Accepting an unpleasant truth is never easy. Whether you are trying to accept something about yourself or information about a loved one, facing facts that are not ideal can be tough. Substance use and addiction are among the topics that can fit into this category. Many often remain in denial about their addiction for quite a while before actually coming to terms with the reality and severity of the issue. Men, specifically, can struggle to accept their addiction.
Let’s dive a little deeper into the issue of denial. This is a common coping strategy that many use to avoid facing a reality they do not want to face. Denial can present itself in many different ways. If you suspect you are living in denial about your addiction, consider some of the following signs and symptoms.
Refusing to Discuss the Problem
Refusal to talk about things is usually a way to avoid feeling guilty, ashamed, or even sad. If you are struggling with substance abuse and in denial about your problem, you might aim to dodge discussion about it. This could lead to being less social or avoiding spending time with loved ones.
Those closest to you are the ones most likely to sense that there is a problem and, thus, will be the most likely to ask you about it. If you are struggling to accept that you have a problem, talking about it can make things feel too real.
You probably know people who seem to have an excuse for everything. No matter what they are faced with or are asked about, they have an answer or a rebuttal to justify whatever may be in question.
If you are trying to cope with an addiction to drugs or alcohol, you may find yourself making excuses. Substances can make you behave and respond in ways you would not normally behave or respond. This being the case, you probably face more conflict as a result of these changes. Making excuses for your irritability, absence, or odd behavior can become second nature.
It can be common to place blame on other people or circumstances when you are battling addiction. In an effort to avoid taking responsibility for your actions, you might try to blame others who have hurt you. For example, you might use the loss of a job or other unfortunate circumstances as the reason for your substance use.
Blaming takes responsibility away from you and places it on something or someone else. Assuming responsibility would mean accepting that you have a problem and are in need of change. If you are in denial and struggling to accept your addiction, this is the last thing you want to do.
Suppressing Thoughts and Emotions
Maintaining denial requires a specific mindset. To continue to avoid facing the facts, you have to keep yourself from thinking about the issue. While addiction is typically very mentally consuming, you might be trying to prevent yourself from considering it a problem.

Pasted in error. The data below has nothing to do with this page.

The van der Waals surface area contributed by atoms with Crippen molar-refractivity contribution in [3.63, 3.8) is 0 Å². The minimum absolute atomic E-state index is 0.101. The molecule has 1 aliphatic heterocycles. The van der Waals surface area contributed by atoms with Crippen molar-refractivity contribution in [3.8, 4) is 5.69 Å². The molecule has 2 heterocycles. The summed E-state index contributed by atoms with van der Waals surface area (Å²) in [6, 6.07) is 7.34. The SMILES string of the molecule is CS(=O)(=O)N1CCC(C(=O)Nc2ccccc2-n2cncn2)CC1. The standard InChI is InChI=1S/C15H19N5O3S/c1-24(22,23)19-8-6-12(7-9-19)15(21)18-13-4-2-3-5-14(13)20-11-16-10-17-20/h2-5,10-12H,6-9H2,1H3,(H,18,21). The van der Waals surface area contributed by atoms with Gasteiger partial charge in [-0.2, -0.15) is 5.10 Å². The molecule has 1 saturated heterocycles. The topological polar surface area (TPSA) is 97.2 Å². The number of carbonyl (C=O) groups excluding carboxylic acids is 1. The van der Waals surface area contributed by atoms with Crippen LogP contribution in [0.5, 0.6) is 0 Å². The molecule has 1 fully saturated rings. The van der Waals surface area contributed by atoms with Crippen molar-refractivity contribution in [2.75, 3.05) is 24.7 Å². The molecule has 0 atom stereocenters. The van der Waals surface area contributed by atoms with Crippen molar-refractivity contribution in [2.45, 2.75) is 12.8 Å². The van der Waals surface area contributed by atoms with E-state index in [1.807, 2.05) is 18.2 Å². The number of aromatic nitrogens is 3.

For example, thinking about using substances is likely unavoidable. However, thinking about how your decisions are affecting you and those you love is something you might stay away from.
The Struggle to Accept Addiction
While men and women can both find themselves struggling to accept that they have a problem, men seem to have a more difficult time. There are many reasons for this. One reason is that men, in general, seem to be more reluctant to ask for help. As a result, you can rarely tackle addiction on your own, and it can take a lot of courage to seek treatment.
Additionally, men often feel the need to carry on with their responsibilities despite their struggles. For example, some may have a family to take care of or may worry about missing work to receive treatment.
For the reasons listed and many more, men can struggle to accept that they have a problem and instead choose to deny it. But, unfortunately, denying yourself help for substance abuse will only make things worse.
Treatment for Men
Accepting that you have a problem is the first step toward a better life. By engaging in programs designed for men, you can learn strategies for healing and coping with life in treatment, with the support of others who can relate. You will feel a sense of community through men’s groups and form bonds that will last beyond treatment. Choosing to seek help for your addiction is never easy, but the life waiting for you in recovery is well worth working through your hesitation and denial.
Acceptance can be difficult. When it comes to substance abuse, facing the reality that you have an addiction and need help can be tough. The great news is that Renaissance Ranch offers a safe, non-judgemental program that will meet you where you are and work to develop a treatment plan that will help you succeed. We conduct a thorough assessment at intake to ensure we offer the best treatment options for you and your situation. If you or someone you care about is struggling with an addiction to drugs or alcohol, we would love to hear from you. To learn more about our programs, call Renaissance Ranch today at (801) 308-8898.